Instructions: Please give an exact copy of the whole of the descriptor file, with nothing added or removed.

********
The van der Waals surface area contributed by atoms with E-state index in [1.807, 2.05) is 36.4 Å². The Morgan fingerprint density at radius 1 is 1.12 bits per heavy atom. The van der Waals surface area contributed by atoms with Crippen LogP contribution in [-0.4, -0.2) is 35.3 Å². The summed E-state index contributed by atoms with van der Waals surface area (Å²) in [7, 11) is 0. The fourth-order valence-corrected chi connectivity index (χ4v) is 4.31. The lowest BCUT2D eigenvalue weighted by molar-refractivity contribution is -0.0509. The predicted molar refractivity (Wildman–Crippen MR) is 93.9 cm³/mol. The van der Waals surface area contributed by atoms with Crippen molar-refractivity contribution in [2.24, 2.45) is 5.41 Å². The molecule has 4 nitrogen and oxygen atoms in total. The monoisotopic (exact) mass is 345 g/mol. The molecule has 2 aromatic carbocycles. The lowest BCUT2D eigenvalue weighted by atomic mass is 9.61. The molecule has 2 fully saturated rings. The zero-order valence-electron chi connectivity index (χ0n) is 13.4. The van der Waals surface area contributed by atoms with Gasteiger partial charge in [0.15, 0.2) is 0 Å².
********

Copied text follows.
The van der Waals surface area contributed by atoms with E-state index in [1.807, 2.05) is 36.4 Å². The Morgan fingerprint density at radius 1 is 1.12 bits per heavy atom. The van der Waals surface area contributed by atoms with Crippen LogP contribution in [-0.4, -0.2) is 35.3 Å². The summed E-state index contributed by atoms with van der Waals surface area (Å²) in [7, 11) is 0. The fourth-order valence-corrected chi connectivity index (χ4v) is 4.31. The lowest BCUT2D eigenvalue weighted by molar-refractivity contribution is -0.0509. The predicted molar refractivity (Wildman–Crippen MR) is 93.9 cm³/mol. The van der Waals surface area contributed by atoms with Crippen molar-refractivity contribution in [2.24, 2.45) is 5.41 Å². The molecule has 4 nitrogen and oxygen atoms in total. The monoisotopic (exact) mass is 345 g/mol. The molecule has 2 aromatic carbocycles. The lowest BCUT2D eigenvalue weighted by atomic mass is 9.61. The molecule has 2 fully saturated rings. The zero-order valence-electron chi connectivity index (χ0n) is 13.4. The van der Waals surface area contributed by atoms with Gasteiger partial charge in [0.15, 0.2) is 0 Å².